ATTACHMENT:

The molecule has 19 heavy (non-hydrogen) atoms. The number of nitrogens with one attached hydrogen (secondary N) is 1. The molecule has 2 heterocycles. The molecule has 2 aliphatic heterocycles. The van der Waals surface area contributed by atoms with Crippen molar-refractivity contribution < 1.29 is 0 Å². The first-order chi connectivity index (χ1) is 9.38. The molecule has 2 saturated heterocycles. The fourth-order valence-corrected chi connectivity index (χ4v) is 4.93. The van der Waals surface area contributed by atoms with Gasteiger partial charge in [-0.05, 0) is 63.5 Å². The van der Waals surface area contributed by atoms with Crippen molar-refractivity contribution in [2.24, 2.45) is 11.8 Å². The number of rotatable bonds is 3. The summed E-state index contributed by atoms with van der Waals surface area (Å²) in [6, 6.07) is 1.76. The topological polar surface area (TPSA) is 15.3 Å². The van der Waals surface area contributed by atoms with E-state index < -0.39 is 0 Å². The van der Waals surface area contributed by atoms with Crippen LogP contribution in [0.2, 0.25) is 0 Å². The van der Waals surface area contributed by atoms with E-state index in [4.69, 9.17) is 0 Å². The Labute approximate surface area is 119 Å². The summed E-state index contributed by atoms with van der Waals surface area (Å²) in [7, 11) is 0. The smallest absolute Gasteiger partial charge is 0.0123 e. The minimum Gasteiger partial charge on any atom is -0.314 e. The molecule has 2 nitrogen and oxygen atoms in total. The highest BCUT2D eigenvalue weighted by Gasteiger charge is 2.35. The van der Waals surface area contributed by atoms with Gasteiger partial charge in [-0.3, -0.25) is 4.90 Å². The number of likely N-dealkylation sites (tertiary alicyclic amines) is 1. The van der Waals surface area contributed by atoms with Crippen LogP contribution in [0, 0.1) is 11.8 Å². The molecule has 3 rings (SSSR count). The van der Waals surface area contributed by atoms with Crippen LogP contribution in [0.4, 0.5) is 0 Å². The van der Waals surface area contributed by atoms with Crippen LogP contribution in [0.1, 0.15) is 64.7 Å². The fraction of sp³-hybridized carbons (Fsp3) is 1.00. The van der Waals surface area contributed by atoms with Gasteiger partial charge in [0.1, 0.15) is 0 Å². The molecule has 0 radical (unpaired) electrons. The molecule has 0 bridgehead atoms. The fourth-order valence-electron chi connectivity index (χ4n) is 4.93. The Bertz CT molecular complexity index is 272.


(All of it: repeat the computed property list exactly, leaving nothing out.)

The molecule has 19 heavy (non-hydrogen) atoms. The number of nitrogens with one attached hydrogen (secondary N) is 1. The molecule has 2 heterocycles. The molecule has 2 aliphatic heterocycles. The van der Waals surface area contributed by atoms with Crippen molar-refractivity contribution < 1.29 is 0 Å². The first-order chi connectivity index (χ1) is 9.38. The molecule has 2 saturated heterocycles. The fourth-order valence-corrected chi connectivity index (χ4v) is 4.93. The van der Waals surface area contributed by atoms with Gasteiger partial charge in [-0.05, 0) is 63.5 Å². The van der Waals surface area contributed by atoms with Crippen molar-refractivity contribution in [2.24, 2.45) is 11.8 Å². The number of rotatable bonds is 3. The summed E-state index contributed by atoms with van der Waals surface area (Å²) in [6, 6.07) is 1.76. The topological polar surface area (TPSA) is 15.3 Å². The van der Waals surface area contributed by atoms with E-state index < -0.39 is 0 Å². The van der Waals surface area contributed by atoms with Crippen LogP contribution in [0.2, 0.25) is 0 Å². The van der Waals surface area contributed by atoms with E-state index in [4.69, 9.17) is 0 Å². The Labute approximate surface area is 119 Å². The summed E-state index contributed by atoms with van der Waals surface area (Å²) in [7, 11) is 0. The smallest absolute Gasteiger partial charge is 0.0123 e. The minimum Gasteiger partial charge on any atom is -0.314 e. The molecule has 2 nitrogen and oxygen atoms in total. The highest BCUT2D eigenvalue weighted by Gasteiger charge is 2.35. The van der Waals surface area contributed by atoms with Gasteiger partial charge in [-0.3, -0.25) is 4.90 Å². The number of likely N-dealkylation sites (tertiary alicyclic amines) is 1. The van der Waals surface area contributed by atoms with Crippen LogP contribution in [0, 0.1) is 11.8 Å². The molecule has 3 rings (SSSR count). The van der Waals surface area contributed by atoms with Crippen LogP contribution in [0.4, 0.5) is 0 Å². The van der Waals surface area contributed by atoms with Crippen LogP contribution in [0.1, 0.15) is 64.7 Å². The fraction of sp³-hybridized carbons (Fsp3) is 1.00. The van der Waals surface area contributed by atoms with Gasteiger partial charge in [0.1, 0.15) is 0 Å². The molecule has 0 radical (unpaired) electrons. The molecule has 0 bridgehead atoms. The fourth-order valence-electron chi connectivity index (χ4n) is 4.93. The Bertz CT molecular complexity index is 272.